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Music can put you in hypnosis, at least in my experience. When I listen to certain pieces I experience all the phenomena of light hypnotic trance, such as inner absorption, lower awareness of my surroundings and unawareness of the passage of time.

Of course, this only happens when I listen properly. If I happen to hear one of the pieces in question when I’m busy doing other things then I don’t suddenly go into hypnosis, anymore than I would if I happened to hear someone reading a hypnotic induction script out loud. One must be in the mood!

Does this have any therapeutic value? Can one use music as a session of hypnotherapy? Yes and no. Yes, because if music (or some pieces of music) induces hypnosis then all you need to do is to administer (or self-administer) positive therapeutic suggestions and you have a session of hypnotherapy. No, because music tends to carry its own associations with it. This can be due to the “meaning” of the piece of music itself or due to personal associations. The piece might bring back memories or remind you of things which have nothing to do with therapeutic suggestions. And if you start listening to a piece of music and drift off into hypnosis and then start giving yourself suggestions the chances are that the spell of the music will quickly be broken and you will quickly return to full waking consciousness.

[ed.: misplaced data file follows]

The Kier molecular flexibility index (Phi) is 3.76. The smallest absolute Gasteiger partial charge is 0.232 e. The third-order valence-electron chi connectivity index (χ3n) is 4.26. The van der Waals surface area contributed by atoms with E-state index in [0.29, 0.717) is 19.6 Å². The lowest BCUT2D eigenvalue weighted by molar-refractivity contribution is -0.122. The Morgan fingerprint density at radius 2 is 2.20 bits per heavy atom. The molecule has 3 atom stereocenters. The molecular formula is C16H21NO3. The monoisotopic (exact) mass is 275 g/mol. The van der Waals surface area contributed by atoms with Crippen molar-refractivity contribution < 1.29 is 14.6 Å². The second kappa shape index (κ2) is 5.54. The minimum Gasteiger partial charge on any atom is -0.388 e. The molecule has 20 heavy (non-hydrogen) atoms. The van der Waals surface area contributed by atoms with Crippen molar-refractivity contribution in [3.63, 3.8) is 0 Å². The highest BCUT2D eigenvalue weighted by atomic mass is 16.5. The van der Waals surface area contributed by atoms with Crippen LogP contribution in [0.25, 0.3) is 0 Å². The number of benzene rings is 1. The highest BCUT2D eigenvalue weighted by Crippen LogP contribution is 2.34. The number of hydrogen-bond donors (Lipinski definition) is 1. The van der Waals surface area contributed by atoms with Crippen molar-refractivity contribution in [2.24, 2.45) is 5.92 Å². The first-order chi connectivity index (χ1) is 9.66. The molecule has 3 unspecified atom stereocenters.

I’m sure that it must be possible to harness the hypnotic power of music to good therapeutic ends. But I haven’t figured out the best way to do it yet! In the meantime, here is a piece which never fails to put me in hypnosis. It is by George Gershwin, of all people.

Although I have loved all sorts of music throughout my life, the popular music of the early 20th century was always a bit of a blind spot. However, when I was at university I fell in love with Gershwin’s music. It happened by accident. I listened to the second movement of the Piano Concerto, and that was that – I was hooked! When I was a student, Gershwin wasn’t very hip and trendy but I didn’t care. Gershwin was held in high regard by people such as Ravel and Stravinsky. If he’s good enough for them, he’s good enough for me!

The hypnotic piece by Gershwin is his Lullaby, written in 1919. Unbelievably, this work (in its original form) was written as an academic exercise. It doesn’t sound like it! Try it and see for yourself…

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